Friday, May 25, 2012

Artist In The Court; Easton P.A.

Last Monday I got a call from the Graphics Editor at the Allentown, P.A., "Morning Call" newspaper.

He wanted to know if I was available on Wednesday to go to the courthouse in Easton, P.A., to draw another very nasty murderer? Since this is one of my very favorite things to do as an Artist, I said "Yes."

I was looking forward to working once again with two very talented writers and Court Reporters, Riley Yates and Pam Lehman. I was also asked to do this portrait of Riley, as a surprise gift.

The defendant, George Hitcho, Jr., had been found guilty days before of murdering a police officer with a shotgun blast from five feet away. "I was fed up with him trespassing on my property," Hitcho explained.
Not someone you'd consider taking home to meet Mom and Dad.

As usual, the Defense Team tries to clean up their client, to make him "presentable" to the Jurors.
Hitcho is on the right, with the ponytail. It didn't help. The jury gave him the death penalty.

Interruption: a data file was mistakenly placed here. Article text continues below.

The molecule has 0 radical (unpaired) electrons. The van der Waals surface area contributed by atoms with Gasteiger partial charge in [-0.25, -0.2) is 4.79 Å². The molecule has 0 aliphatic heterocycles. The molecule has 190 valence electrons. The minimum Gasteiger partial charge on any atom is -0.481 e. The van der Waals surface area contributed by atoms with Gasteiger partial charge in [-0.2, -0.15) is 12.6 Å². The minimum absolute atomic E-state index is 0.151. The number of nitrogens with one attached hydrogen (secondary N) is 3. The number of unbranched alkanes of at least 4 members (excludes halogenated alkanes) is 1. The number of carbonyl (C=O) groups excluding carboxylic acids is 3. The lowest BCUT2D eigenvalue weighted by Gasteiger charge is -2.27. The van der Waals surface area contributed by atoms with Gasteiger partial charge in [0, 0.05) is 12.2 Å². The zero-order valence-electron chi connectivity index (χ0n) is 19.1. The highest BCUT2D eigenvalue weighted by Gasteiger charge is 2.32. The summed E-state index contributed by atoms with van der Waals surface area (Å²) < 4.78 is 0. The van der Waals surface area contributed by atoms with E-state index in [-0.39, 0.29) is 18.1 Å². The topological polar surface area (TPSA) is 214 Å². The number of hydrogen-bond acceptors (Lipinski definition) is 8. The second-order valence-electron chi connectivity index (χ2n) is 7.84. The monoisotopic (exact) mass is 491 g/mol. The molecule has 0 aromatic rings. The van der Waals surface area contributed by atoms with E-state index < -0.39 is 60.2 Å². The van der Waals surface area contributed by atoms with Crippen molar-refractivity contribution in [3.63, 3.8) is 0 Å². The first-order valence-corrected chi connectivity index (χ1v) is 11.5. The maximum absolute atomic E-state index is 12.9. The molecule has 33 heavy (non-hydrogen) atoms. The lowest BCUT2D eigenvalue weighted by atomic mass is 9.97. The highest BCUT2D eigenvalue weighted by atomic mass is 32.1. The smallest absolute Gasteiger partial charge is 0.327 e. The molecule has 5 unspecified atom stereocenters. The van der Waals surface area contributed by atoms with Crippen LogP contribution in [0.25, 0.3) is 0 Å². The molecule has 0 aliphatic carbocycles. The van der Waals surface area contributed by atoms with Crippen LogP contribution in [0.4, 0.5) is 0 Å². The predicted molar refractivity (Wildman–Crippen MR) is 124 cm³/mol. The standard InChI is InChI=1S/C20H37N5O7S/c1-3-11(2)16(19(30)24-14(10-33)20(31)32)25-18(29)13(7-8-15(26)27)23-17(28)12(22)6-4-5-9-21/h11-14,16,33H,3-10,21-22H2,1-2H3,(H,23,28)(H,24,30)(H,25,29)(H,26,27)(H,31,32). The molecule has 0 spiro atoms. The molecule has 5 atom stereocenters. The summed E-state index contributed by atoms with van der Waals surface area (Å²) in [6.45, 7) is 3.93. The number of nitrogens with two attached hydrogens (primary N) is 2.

During the lunch break I find a secluded spot to set up my palette, and add color to the drawings.

The paper's photographer hovers patiently, waiting to shoot the paintings and send them back to be reproduced on-line and in the day's paper.
At the end of a very long day I take my time driving the sixty miles back to Philly,  looking forward to the next call to draw in court, and hang out with some nice...and at least one nasty, folks.  


  1. Great job, as always!
    Pam Lehman

  2. Thanks Pam.
    So good to see you yesterday.
    I'm still exhausted.

  3. Awww. What a great picture of you! And I'm sure Riley loved his gift. Excellent!

  4. It must be very exciting to draw in this setting, & you do it well. I must say I would have a hard time being around the (alleged) criminal folks...

  5. I always wonder- how often do they need the court artist these days?

    1. I'm afraid the art of Court Art is very much on the wane.
      For over 20 years, there have only been two of us Court Artists in Philly.
      Since the recession the jobs have been few and far between. Being a Courtroom artist has always been the form of art that has paid the least...but for me, also the most interesting and challenging of all the many kinds of Art I do. I have been a Courtroom artist in Philly since the late 1960s, and I have over 2,000 original paintings.